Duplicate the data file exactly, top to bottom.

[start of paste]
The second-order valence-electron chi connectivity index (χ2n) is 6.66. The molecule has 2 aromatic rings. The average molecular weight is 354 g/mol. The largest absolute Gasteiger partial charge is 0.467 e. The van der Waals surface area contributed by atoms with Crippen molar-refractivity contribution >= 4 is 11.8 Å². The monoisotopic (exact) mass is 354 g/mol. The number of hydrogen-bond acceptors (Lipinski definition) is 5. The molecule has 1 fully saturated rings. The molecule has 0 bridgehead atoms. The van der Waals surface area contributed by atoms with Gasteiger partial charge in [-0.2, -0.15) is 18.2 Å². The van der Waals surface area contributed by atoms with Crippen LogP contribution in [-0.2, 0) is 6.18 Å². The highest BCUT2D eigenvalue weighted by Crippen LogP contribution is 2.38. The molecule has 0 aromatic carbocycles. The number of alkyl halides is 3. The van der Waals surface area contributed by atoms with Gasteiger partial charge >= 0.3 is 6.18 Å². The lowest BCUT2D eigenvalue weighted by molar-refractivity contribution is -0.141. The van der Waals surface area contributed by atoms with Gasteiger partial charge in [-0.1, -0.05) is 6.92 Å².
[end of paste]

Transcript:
The second-order valence-electron chi connectivity index (χ2n) is 6.66. The molecule has 2 aromatic rings. The average molecular weight is 354 g/mol. The largest absolute Gasteiger partial charge is 0.467 e. The van der Waals surface area contributed by atoms with Crippen molar-refractivity contribution >= 4 is 11.8 Å². The monoisotopic (exact) mass is 354 g/mol. The number of hydrogen-bond acceptors (Lipinski definition) is 5. The molecule has 1 fully saturated rings. The molecule has 0 bridgehead atoms. The van der Waals surface area contributed by atoms with Gasteiger partial charge in [-0.2, -0.15) is 18.2 Å². The van der Waals surface area contributed by atoms with Crippen LogP contribution in [-0.2, 0) is 6.18 Å². The highest BCUT2D eigenvalue weighted by Crippen LogP contribution is 2.38. The molecule has 0 aromatic carbocycles. The number of alkyl halides is 3. The van der Waals surface area contributed by atoms with Gasteiger partial charge >= 0.3 is 6.18 Å². The lowest BCUT2D eigenvalue weighted by molar-refractivity contribution is -0.141. The van der Waals surface area contributed by atoms with Gasteiger partial charge in [-0.1, -0.05) is 6.92 Å².